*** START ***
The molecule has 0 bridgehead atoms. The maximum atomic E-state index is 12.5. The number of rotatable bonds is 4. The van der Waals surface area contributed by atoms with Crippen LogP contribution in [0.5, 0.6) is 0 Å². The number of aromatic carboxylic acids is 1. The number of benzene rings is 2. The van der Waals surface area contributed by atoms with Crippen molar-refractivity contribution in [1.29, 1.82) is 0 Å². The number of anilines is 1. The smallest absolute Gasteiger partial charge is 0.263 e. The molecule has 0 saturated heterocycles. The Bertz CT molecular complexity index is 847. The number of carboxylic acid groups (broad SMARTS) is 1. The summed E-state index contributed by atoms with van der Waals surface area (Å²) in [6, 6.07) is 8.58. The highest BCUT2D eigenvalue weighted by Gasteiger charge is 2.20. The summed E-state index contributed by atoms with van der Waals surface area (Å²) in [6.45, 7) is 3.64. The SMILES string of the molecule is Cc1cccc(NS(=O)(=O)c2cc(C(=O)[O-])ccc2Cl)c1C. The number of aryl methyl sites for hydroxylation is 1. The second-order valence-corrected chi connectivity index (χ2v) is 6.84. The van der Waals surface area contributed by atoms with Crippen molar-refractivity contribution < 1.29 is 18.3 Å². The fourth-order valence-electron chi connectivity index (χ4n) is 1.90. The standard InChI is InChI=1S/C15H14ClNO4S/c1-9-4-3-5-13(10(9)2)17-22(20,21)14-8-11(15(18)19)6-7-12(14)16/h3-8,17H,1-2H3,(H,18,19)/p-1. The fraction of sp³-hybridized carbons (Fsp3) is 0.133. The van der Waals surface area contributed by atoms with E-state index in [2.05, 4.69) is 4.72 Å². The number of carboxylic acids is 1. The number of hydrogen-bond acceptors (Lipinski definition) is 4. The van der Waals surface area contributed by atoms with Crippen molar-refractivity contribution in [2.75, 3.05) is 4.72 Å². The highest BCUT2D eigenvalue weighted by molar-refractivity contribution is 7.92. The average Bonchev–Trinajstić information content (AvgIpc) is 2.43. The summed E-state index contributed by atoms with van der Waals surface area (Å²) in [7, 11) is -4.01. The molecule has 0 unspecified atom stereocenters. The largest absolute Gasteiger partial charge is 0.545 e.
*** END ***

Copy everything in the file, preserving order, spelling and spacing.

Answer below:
The molecule has 0 bridgehead atoms. The maximum atomic E-state index is 12.5. The number of rotatable bonds is 4. The van der Waals surface area contributed by atoms with Crippen LogP contribution in [0.5, 0.6) is 0 Å². The number of aromatic carboxylic acids is 1. The number of benzene rings is 2. The van der Waals surface area contributed by atoms with Crippen molar-refractivity contribution in [1.29, 1.82) is 0 Å². The number of anilines is 1. The smallest absolute Gasteiger partial charge is 0.263 e. The molecule has 0 saturated heterocycles. The Bertz CT molecular complexity index is 847. The number of carboxylic acid groups (broad SMARTS) is 1. The summed E-state index contributed by atoms with van der Waals surface area (Å²) in [6, 6.07) is 8.58. The highest BCUT2D eigenvalue weighted by Gasteiger charge is 2.20. The summed E-state index contributed by atoms with van der Waals surface area (Å²) in [6.45, 7) is 3.64. The SMILES string of the molecule is Cc1cccc(NS(=O)(=O)c2cc(C(=O)[O-])ccc2Cl)c1C. The number of aryl methyl sites for hydroxylation is 1. The second-order valence-corrected chi connectivity index (χ2v) is 6.84. The van der Waals surface area contributed by atoms with Crippen molar-refractivity contribution < 1.29 is 18.3 Å². The fourth-order valence-electron chi connectivity index (χ4n) is 1.90. The standard InChI is InChI=1S/C15H14ClNO4S/c1-9-4-3-5-13(10(9)2)17-22(20,21)14-8-11(15(18)19)6-7-12(14)16/h3-8,17H,1-2H3,(H,18,19)/p-1. The fraction of sp³-hybridized carbons (Fsp3) is 0.133. The van der Waals surface area contributed by atoms with E-state index in [2.05, 4.69) is 4.72 Å². The number of carboxylic acids is 1. The number of hydrogen-bond acceptors (Lipinski definition) is 4. The van der Waals surface area contributed by atoms with Crippen molar-refractivity contribution in [2.75, 3.05) is 4.72 Å². The highest BCUT2D eigenvalue weighted by molar-refractivity contribution is 7.92. The average Bonchev–Trinajstić information content (AvgIpc) is 2.43. The summed E-state index contributed by atoms with van der Waals surface area (Å²) in [7, 11) is -4.01. The molecule has 0 unspecified atom stereocenters. The largest absolute Gasteiger partial charge is 0.545 e.